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Spinal Cord Arteriovenous Malformations

by Michael Rubin, MDCM

Arteriovenous malformations (AVMs) in or around the spinal cord can cause cord compression, ischemia, parenchymal hemorrhage, subarachnoid hemorrhage, or a combination. Symptoms may include gradually progressive, ascending, or waxing and waning segmental neurologic deficits; radicular pain; and sudden back pain with sudden segmental neurologic deficits. Diagnosis is by MRI. Treatment is with surgery or stereotactic radiosurgery and may include angiographic embolization.

AVMs are the most common spinal vascular malformations. Most are thoracolumbar, posterior, and outside the cord (extramedullary). The rest are cervical or upper thoracic and often inside the cord (intramedullary). AVMs may be small and localized or may affect up to half the cord. They may compress or even replace normal spinal cord parenchyma, or they may rupture, causing focal or generalized hemorrhage.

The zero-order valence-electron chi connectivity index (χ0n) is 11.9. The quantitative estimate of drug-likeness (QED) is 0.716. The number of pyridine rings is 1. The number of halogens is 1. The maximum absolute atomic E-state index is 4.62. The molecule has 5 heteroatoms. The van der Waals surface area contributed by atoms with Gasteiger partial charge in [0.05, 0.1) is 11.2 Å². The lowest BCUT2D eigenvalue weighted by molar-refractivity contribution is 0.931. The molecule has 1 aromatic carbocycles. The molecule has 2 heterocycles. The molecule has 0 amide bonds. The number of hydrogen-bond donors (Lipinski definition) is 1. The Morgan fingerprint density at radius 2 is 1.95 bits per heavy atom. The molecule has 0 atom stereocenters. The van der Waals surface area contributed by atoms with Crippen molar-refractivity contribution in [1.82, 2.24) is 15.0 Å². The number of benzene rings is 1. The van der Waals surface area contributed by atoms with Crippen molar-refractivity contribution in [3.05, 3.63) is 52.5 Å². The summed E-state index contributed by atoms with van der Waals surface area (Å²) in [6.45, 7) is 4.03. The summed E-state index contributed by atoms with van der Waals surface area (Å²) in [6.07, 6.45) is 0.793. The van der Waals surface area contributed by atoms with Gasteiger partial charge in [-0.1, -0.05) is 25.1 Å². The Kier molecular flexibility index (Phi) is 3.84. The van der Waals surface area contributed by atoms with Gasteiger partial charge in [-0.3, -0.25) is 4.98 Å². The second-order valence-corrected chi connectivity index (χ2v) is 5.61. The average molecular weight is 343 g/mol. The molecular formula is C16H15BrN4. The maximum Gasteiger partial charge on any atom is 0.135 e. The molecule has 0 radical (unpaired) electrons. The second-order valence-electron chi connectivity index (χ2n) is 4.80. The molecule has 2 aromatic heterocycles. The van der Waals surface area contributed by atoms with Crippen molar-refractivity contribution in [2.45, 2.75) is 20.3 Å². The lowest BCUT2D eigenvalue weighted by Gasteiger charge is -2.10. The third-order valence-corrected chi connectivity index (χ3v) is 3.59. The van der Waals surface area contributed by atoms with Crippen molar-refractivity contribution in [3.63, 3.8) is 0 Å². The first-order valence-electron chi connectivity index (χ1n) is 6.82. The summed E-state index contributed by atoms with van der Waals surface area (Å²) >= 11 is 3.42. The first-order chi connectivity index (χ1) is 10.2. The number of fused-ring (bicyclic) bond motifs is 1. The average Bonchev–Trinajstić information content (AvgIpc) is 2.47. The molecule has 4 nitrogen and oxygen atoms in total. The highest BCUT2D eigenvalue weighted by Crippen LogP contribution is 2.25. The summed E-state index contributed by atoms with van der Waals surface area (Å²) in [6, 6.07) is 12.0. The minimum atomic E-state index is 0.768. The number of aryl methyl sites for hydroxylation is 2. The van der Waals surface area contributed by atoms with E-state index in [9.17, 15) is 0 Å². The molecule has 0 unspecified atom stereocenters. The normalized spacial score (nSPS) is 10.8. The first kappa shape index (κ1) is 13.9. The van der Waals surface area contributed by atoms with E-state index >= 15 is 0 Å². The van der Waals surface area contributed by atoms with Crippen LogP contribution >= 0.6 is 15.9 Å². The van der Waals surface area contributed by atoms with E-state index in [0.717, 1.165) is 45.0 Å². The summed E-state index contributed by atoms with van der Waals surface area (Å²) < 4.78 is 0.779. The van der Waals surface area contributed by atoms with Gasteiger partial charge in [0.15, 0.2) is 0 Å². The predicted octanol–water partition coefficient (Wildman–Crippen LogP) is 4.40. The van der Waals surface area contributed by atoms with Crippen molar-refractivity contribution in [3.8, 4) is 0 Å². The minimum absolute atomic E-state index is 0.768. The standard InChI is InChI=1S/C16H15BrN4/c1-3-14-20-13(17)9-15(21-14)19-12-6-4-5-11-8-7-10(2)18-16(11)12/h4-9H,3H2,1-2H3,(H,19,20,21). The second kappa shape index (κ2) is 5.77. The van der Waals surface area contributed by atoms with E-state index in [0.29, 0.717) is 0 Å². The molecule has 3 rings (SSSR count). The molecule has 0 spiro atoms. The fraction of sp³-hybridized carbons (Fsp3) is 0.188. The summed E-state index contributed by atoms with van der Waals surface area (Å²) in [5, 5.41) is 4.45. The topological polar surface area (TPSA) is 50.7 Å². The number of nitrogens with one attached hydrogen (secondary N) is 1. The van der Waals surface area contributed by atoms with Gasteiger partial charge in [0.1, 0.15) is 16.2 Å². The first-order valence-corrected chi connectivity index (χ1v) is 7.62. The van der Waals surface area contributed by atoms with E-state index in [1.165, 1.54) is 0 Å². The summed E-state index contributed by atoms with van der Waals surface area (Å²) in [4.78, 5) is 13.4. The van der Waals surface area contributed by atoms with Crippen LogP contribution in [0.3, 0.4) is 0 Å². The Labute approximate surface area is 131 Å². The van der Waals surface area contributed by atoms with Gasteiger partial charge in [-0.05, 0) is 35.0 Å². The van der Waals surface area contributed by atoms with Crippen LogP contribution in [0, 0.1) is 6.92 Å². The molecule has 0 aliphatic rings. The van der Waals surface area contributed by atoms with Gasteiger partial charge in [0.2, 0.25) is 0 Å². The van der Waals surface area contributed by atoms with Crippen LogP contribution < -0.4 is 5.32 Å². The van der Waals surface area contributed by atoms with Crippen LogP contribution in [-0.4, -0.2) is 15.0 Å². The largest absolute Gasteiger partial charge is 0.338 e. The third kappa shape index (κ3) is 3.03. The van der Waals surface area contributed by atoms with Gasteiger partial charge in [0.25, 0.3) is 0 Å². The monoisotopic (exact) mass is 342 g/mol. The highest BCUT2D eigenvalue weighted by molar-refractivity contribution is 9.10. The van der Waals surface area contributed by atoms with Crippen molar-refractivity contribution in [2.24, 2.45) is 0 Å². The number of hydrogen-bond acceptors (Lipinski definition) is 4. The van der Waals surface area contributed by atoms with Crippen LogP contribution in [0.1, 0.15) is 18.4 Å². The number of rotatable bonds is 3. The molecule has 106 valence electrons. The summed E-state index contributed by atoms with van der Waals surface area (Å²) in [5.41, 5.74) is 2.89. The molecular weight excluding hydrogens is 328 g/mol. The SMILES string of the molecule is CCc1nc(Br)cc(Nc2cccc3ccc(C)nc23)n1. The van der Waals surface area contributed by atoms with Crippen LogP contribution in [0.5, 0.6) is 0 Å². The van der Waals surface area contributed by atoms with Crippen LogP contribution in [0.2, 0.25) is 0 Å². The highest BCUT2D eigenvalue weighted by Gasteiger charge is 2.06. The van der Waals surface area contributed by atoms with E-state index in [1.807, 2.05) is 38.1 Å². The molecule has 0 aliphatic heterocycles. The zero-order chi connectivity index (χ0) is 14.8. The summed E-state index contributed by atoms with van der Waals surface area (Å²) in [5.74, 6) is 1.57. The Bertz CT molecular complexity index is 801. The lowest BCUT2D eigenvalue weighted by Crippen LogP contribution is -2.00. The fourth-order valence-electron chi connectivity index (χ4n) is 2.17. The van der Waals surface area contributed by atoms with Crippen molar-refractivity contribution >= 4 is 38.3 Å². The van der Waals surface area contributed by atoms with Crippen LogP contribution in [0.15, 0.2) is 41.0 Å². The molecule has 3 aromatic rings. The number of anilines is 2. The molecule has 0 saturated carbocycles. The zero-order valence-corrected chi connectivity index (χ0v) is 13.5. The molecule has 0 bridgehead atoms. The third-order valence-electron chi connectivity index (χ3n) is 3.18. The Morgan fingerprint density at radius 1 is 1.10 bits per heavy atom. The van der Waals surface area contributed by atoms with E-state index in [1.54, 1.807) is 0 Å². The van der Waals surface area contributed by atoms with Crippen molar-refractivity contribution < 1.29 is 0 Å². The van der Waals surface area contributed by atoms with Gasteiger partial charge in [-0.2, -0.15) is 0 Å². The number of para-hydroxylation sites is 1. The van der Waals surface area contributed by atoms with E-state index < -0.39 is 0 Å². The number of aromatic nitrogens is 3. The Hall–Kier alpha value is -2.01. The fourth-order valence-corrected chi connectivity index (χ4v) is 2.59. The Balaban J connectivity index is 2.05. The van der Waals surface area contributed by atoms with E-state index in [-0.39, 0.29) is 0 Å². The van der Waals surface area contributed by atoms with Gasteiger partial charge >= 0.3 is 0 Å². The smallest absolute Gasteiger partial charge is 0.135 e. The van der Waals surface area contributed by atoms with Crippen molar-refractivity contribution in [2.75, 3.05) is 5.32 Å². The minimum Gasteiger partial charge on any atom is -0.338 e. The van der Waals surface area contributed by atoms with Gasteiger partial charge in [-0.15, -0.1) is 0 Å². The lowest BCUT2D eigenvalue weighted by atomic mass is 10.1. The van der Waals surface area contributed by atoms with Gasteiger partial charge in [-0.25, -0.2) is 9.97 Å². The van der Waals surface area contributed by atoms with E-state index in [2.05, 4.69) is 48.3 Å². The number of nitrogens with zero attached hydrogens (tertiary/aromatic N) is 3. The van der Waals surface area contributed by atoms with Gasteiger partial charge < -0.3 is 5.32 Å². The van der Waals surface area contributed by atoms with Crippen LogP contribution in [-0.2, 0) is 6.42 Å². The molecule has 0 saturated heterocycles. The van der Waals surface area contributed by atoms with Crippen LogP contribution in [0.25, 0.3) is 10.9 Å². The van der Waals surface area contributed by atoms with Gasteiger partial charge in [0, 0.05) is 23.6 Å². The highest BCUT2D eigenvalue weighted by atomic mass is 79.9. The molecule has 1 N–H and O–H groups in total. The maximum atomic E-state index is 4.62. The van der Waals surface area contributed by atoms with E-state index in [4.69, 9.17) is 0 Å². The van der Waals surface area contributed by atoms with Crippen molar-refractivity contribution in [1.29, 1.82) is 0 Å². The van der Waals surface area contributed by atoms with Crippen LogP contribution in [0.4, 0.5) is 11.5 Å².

Symptoms and Signs

A cutaneous angioma sometimes overlies a spinal AVM. AVMs commonly compress

  • Nerve roots, causing pain that radiates down the distribution of a nerve root (radicular pain)

  • The spinal cord, causing segmental neurologic deficits that gradually progress or that wax and wane

Combined lower and upper motor neuron deficits are common. AVMs may rupture into the spinal cord parenchyma, causing sudden, severe back pain and sudden segmental neurologic deficits. Rarely, high cervical AVMs rupture into the subarachnoid space, causing sudden and severe headache, nuchal rigidity, and impaired consciousness (see Subarachnoid Hemorrhage (SAH)).

Diagnosis

  • Imaging

Spinal cord AVMs may be detected incidentally during imaging. AVMs are suspected clinically in patients with unexplained segmental neurologic deficits or subarachnoid hemorrhage, particularly those who have sudden, severe back pain or cutaneous midline angiomas.

Diagnosis is by MRI (usually done first), then magnetic resonance angiography, and then selective arteriography. Occasionally, myelography plus CT is used.

Treatment

Surgery is indicated if spinal cord function is threatened, but expertise in specialized microtechniques is required. Stereotactic radiosurgery is helpful if the AVM is small and located in a surgically inaccessible location. Angiographic embolization occludes feeder arteries and often precedes surgical removal or stereotactic radiosurgery.

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